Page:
The crucial role of language PDF Print E-mail
Monday, 21 May 2018 11:34

By Remedios F. Marmoleño

My professional training has been in the field of chemistry, in the bachelor’s and master’s level. Like other fields of science, the language used in chemistry is very straightforward. When I read or hear  “sodium”  I know exactly what is referred to. But this is not so in some other fields, and right now I am thinking  of the field of law.

The case of the “ousting” of Lourdes Sereno from her position in the Supreme Court is a good case in point. She was ousted but not impeached. She was removed from office through the legal move of quo warranto  filed by the country’s Solicitor General  and which was approved by 8 justices of the Supreme Court. My immediate reaction to this news report was that this could not have been correct, based on my little knowledge of our 1987 Constitution which says that the Supreme Court justices and a few others “may be removed from office on impeachment for, and conviction of, culpable violation of the Constitution”.  My understanding of this was that the impeachable officers may be removed “only” through impeachment. However, a lawyer corrected me and said that the word “only” is not part of the line from the Constitution.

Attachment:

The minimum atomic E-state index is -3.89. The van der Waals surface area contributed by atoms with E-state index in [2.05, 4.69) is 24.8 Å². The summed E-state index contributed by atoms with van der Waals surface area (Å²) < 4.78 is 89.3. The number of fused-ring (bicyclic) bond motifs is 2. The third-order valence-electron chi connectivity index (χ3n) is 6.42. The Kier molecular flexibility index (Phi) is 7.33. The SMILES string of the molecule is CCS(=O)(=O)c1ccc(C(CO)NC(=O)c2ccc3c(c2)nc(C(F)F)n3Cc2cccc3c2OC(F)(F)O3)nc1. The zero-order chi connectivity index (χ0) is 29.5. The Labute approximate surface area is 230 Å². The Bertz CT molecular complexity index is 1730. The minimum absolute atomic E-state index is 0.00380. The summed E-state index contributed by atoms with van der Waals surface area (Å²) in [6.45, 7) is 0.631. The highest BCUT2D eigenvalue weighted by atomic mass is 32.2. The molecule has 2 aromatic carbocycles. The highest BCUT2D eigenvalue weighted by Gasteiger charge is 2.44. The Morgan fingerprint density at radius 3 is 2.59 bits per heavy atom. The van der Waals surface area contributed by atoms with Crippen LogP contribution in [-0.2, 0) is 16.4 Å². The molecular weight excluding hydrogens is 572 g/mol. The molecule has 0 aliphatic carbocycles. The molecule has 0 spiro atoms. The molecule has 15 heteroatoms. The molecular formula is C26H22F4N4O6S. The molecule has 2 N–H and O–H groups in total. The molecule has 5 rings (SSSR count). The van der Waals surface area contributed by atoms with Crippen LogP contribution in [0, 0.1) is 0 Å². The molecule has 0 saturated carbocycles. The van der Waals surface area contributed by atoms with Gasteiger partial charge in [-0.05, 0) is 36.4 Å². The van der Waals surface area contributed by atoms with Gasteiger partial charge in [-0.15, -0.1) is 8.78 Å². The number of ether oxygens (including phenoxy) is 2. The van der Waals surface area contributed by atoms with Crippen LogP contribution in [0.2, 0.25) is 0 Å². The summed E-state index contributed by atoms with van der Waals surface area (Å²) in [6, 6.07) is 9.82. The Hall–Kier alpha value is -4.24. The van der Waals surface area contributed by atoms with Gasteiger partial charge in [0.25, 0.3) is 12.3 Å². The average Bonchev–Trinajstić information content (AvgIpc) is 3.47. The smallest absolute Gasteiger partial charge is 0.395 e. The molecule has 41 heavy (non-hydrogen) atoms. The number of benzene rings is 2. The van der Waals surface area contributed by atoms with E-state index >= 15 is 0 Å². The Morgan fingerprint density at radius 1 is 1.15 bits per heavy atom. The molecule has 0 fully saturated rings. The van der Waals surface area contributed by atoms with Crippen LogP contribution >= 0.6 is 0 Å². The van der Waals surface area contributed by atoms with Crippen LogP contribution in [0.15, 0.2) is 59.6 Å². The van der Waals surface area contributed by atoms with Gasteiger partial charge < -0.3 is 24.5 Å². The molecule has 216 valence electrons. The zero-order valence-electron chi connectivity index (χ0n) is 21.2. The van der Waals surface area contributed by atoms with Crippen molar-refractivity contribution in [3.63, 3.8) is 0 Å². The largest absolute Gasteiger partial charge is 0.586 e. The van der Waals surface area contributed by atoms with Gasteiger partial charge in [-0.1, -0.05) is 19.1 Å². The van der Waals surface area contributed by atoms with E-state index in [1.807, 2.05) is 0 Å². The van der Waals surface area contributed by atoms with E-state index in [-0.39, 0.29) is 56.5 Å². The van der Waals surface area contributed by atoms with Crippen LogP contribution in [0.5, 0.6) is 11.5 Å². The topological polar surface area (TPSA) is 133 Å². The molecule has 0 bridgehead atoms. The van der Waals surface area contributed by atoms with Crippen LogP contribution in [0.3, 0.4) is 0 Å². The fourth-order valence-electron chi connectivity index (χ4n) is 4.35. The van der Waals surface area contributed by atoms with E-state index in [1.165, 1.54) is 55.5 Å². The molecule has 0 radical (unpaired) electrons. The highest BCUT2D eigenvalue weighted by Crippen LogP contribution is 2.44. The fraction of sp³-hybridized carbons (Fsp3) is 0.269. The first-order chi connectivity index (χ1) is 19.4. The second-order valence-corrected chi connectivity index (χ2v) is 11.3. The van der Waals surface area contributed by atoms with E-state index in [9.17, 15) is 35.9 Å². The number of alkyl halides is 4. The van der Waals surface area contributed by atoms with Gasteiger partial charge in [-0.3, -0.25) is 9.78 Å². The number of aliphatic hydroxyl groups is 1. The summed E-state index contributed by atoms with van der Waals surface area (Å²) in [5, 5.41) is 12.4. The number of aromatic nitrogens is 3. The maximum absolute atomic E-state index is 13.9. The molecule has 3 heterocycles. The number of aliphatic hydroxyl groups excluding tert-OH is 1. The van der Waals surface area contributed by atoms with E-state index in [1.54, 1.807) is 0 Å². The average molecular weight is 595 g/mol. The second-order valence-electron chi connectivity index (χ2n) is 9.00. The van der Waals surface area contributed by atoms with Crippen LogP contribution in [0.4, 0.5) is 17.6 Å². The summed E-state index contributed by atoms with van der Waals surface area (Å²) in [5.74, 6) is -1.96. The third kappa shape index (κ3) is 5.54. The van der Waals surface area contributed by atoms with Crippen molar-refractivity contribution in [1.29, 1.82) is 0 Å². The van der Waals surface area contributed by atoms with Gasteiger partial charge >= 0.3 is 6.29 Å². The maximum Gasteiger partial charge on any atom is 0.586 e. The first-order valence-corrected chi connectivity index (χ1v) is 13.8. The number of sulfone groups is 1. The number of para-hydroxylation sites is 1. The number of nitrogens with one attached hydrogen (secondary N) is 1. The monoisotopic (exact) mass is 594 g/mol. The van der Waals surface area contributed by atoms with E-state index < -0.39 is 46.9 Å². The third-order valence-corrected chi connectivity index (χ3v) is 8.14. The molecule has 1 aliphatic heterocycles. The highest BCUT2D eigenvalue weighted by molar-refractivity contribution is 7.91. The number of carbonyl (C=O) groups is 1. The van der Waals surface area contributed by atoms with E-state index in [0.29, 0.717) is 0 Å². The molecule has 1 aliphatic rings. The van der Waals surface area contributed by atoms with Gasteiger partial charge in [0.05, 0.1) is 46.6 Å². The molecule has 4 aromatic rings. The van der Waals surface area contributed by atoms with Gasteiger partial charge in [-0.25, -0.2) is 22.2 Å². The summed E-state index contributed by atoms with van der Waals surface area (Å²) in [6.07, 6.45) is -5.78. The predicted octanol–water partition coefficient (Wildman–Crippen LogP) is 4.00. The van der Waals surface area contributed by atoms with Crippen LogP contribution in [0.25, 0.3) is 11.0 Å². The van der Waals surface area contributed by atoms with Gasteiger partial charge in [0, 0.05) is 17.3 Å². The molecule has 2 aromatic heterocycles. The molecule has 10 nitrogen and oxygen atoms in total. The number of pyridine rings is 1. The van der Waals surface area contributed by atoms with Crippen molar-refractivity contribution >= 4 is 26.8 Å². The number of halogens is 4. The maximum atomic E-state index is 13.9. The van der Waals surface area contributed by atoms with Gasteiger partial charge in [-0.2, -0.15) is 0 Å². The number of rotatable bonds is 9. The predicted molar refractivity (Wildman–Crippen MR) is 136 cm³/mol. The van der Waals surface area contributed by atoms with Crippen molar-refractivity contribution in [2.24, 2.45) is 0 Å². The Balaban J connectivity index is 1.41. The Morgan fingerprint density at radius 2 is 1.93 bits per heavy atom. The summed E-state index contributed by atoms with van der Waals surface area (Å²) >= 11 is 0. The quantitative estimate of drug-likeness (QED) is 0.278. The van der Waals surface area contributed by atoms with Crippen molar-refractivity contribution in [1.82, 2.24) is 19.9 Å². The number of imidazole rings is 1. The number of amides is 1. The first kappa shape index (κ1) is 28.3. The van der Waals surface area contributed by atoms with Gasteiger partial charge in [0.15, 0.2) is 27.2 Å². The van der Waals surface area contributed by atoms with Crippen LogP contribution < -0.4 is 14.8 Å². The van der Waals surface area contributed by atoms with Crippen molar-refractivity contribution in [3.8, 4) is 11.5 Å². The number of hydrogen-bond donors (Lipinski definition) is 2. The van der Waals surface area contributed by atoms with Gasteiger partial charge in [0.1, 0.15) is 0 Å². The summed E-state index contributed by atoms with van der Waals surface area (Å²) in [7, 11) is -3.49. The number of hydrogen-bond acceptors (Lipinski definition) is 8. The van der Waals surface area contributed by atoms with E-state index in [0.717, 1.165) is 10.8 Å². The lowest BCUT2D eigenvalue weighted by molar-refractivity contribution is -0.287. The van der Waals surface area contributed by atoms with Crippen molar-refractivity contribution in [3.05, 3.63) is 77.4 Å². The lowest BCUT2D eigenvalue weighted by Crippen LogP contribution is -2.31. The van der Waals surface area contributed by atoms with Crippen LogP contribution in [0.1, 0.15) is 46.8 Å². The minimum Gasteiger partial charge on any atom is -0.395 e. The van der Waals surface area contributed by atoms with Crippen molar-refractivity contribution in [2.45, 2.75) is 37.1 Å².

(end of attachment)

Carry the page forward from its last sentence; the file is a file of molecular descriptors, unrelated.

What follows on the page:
A few days later a report in a Manila newspaper quoted a congressman who said

“[Y]ou can only remove a sitting justice through an impeachment proceeding”. So, what are we to make of these two statements of a lawyer who corrected me and the congressman’s position?

Another example I would like to cite is the word “unbailable”.  I am under the impression that the word means  that someone indicted for one of a number of  crimes “cannot”  apply for bail and gain temporary freedom pending the resolution of  the case in a court of law.  Senators Juan Enrile, Jiggoy Estrada and Ramon Revilla were indicted for plunder in their involvement in the Napoles scam. But Enrile amd Estrada are no longer in detention; did they post  bail? And why was this possible when they were indicted for a crime classified as “unbailable”?

Hilarion Davide, retired Chief Justice of the Supreme Court, has stated that the 8 justices who voted to remove Lourdes Sereno on the basis of the quo warranto filed by SolGen Calida may now be impeached for “culpable violation of the Constitution”. I am surprised that  the 8 anti-Sereno justices did not  know this beforehand.

Is my  difficulty in the Sereno case and the Enrile/Esrada case stemming from my imperfect understanding of the language relevant to these cases? Not being a lawyer I can say, with all humility, that the answer would be yes.

I think I will stick to chemistry.